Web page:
Appeal from the Order of the Court of Common Pleas of Delaware County in the case of Condemnation of the Land and Property of G. William & Lillian E. Jacobs, situate 320 W. Rose Valley Road, Wallingford, Pennsylvania v. Nether Providence Township, 214 Sykes Lane, Wallingford, Pennsylvania. Condemnation for Drainage Purposes, No. 2316 of 1971.
Leonard J. Tripodi, Tripodi & Toal, for appellants.
John W. Wellman, Petriken, Wellman, Damico and Carney, for appellee.
Judges Mencer, Rogers and Palladino, sitting as a panel of three. Opinion by Judge Palladino.
[ 55 Pa. Commw. Page 143]
This is an appeal from an order of the Court of Common Pleas of Delaware County dismissing for failure to state a cause of action under the Eminent Domain Code (Code)*fn1 appellants' petition for the
[ 55 Pa. Commw. Page 144]
appointment of a jury of view for an alleged de facto taking by appellee Nether Providence Township (Township).*fn2 We affirm.
Since 1969 appellants' property has been subject to serious and excessive drainage problems attributable to a change in the natural topography of the locality caused by the erection of a high school facility, a retirement home, and several single residential homes, all being "upstream" from appellants' property. The Township issued building permits for all of the structures. Drainage for the residential subdivision and for the retirement home was not examined by the Township since the local regulations did not require that Township approval be given. However, because the Pennsylvania Department of Education required a municipal engineer's approval regarding drainage for the proposed high school, a Township engineer passed upon and approved such plans and also suggested an expansion of the retention pond.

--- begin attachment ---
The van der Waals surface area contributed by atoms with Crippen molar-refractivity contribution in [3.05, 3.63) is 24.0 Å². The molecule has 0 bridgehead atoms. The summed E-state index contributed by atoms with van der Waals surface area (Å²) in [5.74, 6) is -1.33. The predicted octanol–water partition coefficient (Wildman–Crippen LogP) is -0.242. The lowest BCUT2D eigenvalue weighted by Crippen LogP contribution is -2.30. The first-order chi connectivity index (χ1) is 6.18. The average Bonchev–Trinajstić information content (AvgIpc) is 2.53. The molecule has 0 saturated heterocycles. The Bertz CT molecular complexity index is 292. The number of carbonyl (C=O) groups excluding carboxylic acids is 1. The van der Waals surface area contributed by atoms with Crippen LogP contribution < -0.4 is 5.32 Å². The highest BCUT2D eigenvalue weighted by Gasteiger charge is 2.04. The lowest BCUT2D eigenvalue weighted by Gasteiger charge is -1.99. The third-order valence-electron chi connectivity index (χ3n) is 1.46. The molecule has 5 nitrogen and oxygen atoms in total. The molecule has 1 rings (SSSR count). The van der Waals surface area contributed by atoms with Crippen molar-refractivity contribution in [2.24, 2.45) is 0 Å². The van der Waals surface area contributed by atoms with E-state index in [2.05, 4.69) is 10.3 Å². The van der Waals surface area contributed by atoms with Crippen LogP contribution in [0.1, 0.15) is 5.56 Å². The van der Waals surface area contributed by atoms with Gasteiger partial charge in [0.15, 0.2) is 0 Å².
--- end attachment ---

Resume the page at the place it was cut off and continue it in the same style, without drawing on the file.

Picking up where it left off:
The question on appeal is identical to that addressed by the court below: whether the complained of acts of the Township are sufficient to demonstrate an actionable exercise of the Township's power of eminent domain.
[ 55 Pa. Commw. Page 145]
In order for a condemnee to prove that a de facto taking has occurred, he must show exceptional circumstances which have substantially deprived him of the use and enjoyment of his property. Department of Transportation v. Lawton, 50 Pa. Commonwealth Ct. 144, 412 A.2d 214 (1980). A condemnee must show that an entity, clothed with the power of eminent domain, exercised that power and that the damages sustained by the condemnee were the immediate, necessary and unavoidable consequence of that exercise. Harborcreek Township v. Ring, 48 Pa. Commonwealth Ct. 542, 410 A.2d 917 (1980).
Appellants submit that an actionable exercise of the Township's power of eminent domain has been stated and draw upon Hughes v. Elizabeth Borough, 343 Pa. 175, 22 A.2d 726 (1941), where our Supreme Court held that a municipality may be liable for a compensable injury where it tacitly approves the regrading and resurfacing of a road and/or supplements the improvements, resulting in the flooding of a plaintiff's property. Appellants also rely upon Greger v. Canton Township, 41 Pa. Commonwealth Ct. 20, 399 A.2d 138 (1979). In that case, flooding of the plaintiffs' property which was found to constitute a de facto taking, was caused by the Township permitting the installation of septic tanks on properties too small to accommodate them, improperly maintaining streets bordering upon and bisecting plaintiffs' tract, and opening ditches to channel sewage effluent from ...